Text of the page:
While the profits of some insurers were undermined in the first quarter of 2008 by market volatility and the commercial paper crisis, Industrial Alliance already took that hit in Q3 2007.
“We took a 15% provision starting in Q3 2007 to factor in the devaluation, which we think is sufficient in light of the documents received from the Crawford committee,” Jacques Carrière, vice-president, investor relations at Industrial Alliance explains. Chaired by Purdy Crawford, the committee recently had its proposal to reconvert non-bank ABCP into more liquid instruments approved by the court.
In the first quarter of 2008, Industrial Alliance racked up net earnings of $62 million, equal to growth of 6.6% compared with the first quarter of 2007.
The insurer’s premiums and deposits fell by 16% during the same period, to reach $1,418 million. “Premiums and deposits were hobbled by stock market weakness. Many investors are waiting out the storm before they reinvest in segregated funds and mutual funds,” Mr. Carrière notes.
Although return on shareholder’s equity slipped from 15.2% to 14.4% between the two quarters, Mr. Carrière is unruffled. He points out that the company’s target bracket for returns is between 13% and 15%.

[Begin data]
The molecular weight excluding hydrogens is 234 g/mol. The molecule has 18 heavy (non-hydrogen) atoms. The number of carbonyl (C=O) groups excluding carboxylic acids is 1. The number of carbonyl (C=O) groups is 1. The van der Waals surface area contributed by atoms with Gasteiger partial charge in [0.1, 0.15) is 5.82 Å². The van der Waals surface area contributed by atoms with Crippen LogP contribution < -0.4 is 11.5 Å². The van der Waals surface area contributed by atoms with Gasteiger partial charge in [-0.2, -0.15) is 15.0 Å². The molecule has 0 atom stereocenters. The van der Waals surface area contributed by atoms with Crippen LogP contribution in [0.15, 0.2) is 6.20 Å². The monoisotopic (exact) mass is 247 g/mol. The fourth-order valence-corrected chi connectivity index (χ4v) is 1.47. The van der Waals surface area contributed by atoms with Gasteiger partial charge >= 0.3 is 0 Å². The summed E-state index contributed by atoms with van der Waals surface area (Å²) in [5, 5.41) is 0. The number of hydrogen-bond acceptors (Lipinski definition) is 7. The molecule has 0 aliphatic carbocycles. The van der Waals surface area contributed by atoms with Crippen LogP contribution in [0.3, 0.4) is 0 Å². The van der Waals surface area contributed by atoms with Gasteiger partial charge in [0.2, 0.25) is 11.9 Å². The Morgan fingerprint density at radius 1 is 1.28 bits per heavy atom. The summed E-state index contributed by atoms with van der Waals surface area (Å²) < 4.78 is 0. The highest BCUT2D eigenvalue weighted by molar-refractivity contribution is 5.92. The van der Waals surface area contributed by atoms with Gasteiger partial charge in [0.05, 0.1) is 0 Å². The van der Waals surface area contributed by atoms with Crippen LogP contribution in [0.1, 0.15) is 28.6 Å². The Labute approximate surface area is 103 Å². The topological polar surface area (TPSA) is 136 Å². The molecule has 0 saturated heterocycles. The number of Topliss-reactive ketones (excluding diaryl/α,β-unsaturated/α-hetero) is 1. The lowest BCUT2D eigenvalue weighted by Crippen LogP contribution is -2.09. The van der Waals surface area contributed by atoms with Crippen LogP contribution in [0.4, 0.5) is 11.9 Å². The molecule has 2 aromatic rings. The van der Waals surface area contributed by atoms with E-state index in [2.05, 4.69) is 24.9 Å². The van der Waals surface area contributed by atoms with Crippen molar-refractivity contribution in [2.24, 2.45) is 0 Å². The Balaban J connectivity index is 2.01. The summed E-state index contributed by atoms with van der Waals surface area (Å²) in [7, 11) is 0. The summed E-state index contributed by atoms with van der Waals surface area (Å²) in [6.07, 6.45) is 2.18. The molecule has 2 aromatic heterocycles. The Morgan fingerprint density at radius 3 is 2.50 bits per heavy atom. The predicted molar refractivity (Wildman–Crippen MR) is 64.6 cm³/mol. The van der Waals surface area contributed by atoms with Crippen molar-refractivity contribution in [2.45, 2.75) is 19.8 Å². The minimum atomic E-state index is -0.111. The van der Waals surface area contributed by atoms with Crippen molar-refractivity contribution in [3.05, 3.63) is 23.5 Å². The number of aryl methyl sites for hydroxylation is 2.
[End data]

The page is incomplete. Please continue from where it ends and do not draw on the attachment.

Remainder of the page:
The insurer’s net return on common shares rose by 9% in 2007 compared with 2006. At $242.2 million, these earnings are at record levels. They would have been even higher if not for the 15% writedown of IA’s $104.1 million in assets under management in ABCP.
“This devaluation, of which one third has been absorbed by the provisions for future policy benefits, led to a $7.3 million decrease in net income to common shareholders in 2007, or $0.09 per common share,” says Yvon Charest, president and CEO of IA, in the annual report.
In addition, IA reported that premiums and deposits grew by 15% in 2007 compared with 2006, to reach $5.8 billion. This marks the sixth consecutive year that the insurer’s premiums and deposits advanced by more than 10%.
The company also attained its 2007 objective of having all its business sectors produce more income outside Quebec than within the province. In 2007, 56.9% of premiums and deposits come from outside Quebec, the annual report confirms.
Individual insurance had already being generating more income outside than inside Quebec, Mr. Carrière points out. “We have well established networks outside Quebec in this sector. In fact, sales in the insurance and group pension sectors, as well as individual estate management are higher outside Quebec for the first time. This success is driven by the opening of new offices in group and the recent acquisition of Clarington.”
He adds that business grew vigorously, as individual wealth management surged by 26% in 2007 compared with 2006.
Industrial Alliance reported a return on shareholder’s equity of 15.2% in 2007 compared to 15.7% in 2006.